dare say

Also found in: Idioms.
References in classic literature ?
I am rather glad that among them was the gentle and kindly Ik Marvel, whose 'Reveries of a Bachelor' and whose 'Dream Life' the young people of that day were reading with a tender rapture which would not be altogether surprising, I dare say, to the young people of this.
You will think my question an odd one, I dare say," said Lucy to her one day, as they were walking together from the park to the cottage--"but pray, are you personally acquainted with your sister-in-law's mother, Mrs.
The stranger was one of the parlor-boarders, I dare say.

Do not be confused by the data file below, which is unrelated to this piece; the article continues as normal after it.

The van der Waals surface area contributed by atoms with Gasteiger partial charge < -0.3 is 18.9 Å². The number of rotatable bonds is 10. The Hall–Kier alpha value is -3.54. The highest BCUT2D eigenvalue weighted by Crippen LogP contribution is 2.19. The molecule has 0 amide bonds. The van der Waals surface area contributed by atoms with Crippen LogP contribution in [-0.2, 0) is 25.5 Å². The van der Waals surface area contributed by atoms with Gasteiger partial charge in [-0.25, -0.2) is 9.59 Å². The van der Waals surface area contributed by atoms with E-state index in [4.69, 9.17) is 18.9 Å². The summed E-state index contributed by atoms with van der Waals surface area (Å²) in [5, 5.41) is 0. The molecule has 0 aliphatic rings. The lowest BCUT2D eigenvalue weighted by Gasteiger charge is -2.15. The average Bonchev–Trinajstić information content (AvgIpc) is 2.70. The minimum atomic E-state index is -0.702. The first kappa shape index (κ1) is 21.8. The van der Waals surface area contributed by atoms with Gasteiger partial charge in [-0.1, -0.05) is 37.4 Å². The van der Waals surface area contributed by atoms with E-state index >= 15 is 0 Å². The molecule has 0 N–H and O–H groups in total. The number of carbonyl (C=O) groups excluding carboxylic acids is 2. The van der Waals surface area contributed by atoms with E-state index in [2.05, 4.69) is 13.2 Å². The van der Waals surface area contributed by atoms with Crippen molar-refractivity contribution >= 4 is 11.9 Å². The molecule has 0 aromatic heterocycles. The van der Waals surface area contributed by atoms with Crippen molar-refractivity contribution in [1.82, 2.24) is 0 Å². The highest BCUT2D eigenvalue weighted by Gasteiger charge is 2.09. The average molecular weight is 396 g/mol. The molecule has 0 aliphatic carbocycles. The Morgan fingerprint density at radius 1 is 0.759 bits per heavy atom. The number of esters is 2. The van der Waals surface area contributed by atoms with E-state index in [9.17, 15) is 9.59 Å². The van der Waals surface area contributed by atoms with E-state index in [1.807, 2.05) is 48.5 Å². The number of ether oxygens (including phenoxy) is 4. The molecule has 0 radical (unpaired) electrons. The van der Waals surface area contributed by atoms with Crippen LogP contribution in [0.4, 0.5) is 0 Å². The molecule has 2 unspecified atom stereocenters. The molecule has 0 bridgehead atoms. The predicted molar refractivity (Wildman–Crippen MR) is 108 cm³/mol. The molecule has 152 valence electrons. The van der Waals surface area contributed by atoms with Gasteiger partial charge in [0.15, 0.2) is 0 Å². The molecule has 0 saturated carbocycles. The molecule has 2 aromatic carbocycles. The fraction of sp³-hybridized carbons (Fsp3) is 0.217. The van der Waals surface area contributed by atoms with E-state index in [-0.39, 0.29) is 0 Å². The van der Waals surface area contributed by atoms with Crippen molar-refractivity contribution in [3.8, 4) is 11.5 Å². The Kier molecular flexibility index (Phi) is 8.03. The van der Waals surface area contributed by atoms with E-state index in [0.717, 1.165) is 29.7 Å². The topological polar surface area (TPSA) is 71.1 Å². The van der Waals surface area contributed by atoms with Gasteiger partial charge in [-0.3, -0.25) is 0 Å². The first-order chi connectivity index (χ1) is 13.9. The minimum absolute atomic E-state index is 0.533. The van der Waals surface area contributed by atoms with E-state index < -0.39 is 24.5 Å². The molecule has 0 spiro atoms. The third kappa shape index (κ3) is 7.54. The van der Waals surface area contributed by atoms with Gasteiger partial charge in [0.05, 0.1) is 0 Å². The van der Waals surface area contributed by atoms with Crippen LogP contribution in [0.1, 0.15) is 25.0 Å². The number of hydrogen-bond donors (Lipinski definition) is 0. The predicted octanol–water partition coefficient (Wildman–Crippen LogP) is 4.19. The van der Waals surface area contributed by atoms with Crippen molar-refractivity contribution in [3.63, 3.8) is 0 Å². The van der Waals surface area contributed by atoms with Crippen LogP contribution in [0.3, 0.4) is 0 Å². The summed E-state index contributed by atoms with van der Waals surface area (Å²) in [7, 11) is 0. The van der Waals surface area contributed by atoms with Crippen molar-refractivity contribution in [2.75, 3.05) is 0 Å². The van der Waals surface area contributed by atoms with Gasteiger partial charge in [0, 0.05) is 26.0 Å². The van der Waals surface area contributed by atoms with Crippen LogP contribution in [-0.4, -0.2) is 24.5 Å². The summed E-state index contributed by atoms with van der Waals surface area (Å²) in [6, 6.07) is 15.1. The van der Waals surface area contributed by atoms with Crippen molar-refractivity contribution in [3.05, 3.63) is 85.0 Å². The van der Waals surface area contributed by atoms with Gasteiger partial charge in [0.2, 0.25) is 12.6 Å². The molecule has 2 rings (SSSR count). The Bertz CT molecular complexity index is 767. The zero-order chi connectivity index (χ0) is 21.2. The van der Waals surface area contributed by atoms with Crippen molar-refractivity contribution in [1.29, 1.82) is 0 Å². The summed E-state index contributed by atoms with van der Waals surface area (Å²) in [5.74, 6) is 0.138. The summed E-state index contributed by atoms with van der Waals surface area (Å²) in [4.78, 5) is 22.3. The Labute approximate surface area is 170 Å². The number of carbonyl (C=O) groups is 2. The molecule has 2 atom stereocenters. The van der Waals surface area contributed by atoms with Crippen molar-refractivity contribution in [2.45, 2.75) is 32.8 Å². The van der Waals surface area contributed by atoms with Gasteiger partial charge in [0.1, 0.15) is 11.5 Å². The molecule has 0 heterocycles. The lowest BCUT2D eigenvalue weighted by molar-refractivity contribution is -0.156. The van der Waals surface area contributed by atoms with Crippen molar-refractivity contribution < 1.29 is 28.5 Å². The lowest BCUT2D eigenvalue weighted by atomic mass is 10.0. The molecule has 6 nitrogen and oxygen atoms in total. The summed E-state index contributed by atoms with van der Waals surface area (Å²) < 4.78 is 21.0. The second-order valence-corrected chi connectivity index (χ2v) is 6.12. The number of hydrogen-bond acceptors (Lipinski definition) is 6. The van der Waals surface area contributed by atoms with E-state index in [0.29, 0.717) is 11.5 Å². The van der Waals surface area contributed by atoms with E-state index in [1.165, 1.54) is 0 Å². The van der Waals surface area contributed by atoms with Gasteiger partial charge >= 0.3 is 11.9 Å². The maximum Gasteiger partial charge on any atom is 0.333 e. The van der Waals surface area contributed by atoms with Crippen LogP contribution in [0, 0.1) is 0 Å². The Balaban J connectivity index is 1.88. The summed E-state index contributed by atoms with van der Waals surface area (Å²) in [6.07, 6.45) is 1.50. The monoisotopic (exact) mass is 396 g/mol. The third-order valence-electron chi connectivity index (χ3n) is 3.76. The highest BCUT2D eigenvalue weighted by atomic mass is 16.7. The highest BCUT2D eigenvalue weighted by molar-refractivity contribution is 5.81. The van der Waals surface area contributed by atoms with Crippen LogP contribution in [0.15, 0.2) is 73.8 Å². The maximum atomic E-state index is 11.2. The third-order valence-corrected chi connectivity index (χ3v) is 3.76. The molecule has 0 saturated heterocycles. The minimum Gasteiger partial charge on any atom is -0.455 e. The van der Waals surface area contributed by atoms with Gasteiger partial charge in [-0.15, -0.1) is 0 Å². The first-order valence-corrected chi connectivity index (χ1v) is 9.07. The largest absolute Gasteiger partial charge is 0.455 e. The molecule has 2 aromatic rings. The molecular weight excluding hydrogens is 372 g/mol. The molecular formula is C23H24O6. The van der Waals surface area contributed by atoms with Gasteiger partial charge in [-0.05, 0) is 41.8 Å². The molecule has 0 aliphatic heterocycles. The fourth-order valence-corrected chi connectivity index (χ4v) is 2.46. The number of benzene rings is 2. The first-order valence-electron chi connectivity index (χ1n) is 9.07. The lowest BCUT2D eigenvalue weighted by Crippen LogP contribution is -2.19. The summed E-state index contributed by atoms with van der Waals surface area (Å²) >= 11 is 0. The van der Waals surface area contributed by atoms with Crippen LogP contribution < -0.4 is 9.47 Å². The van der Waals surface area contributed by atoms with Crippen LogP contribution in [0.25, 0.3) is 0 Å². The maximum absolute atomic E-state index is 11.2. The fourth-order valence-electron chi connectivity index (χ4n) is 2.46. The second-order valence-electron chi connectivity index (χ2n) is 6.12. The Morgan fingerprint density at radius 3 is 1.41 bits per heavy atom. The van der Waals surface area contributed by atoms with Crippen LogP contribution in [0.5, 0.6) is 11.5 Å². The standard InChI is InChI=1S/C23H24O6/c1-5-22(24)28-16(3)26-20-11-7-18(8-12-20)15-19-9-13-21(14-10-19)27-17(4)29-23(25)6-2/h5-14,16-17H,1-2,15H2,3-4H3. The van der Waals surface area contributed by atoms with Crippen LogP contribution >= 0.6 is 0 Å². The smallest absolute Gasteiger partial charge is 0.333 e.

They look upon it as quite their own, I dare say, whenever that happens.
I don't know about the white apron, but I dare say she will make pies and puddings now and then; but that will be no great hardship, as she has done it before.
Allen will put on his greatcoat when he goes, but I dare say he will not, for he had rather do anything in the world than walk out in a greatcoat; I wonder he should dislike it, it must be so comfortable.
The captain used to remark frequently: "Ah, yes; I dare say one-third weight above beams would have been quite enough for most ships.
I dare say you do, but we are all too careless about our English.
I admired your spirit; and I dare say we shall get home very well.
No, I'm sure I don't, but I dare say I shall be, for I've been with Beth all the time.
It is to his credit," was Edmund's answer; "and I dare say it gives his sister pleasure.
Very remarkable, I dare say," she answered, "to people who feel any doubt of this pitiable lady of yours being mad.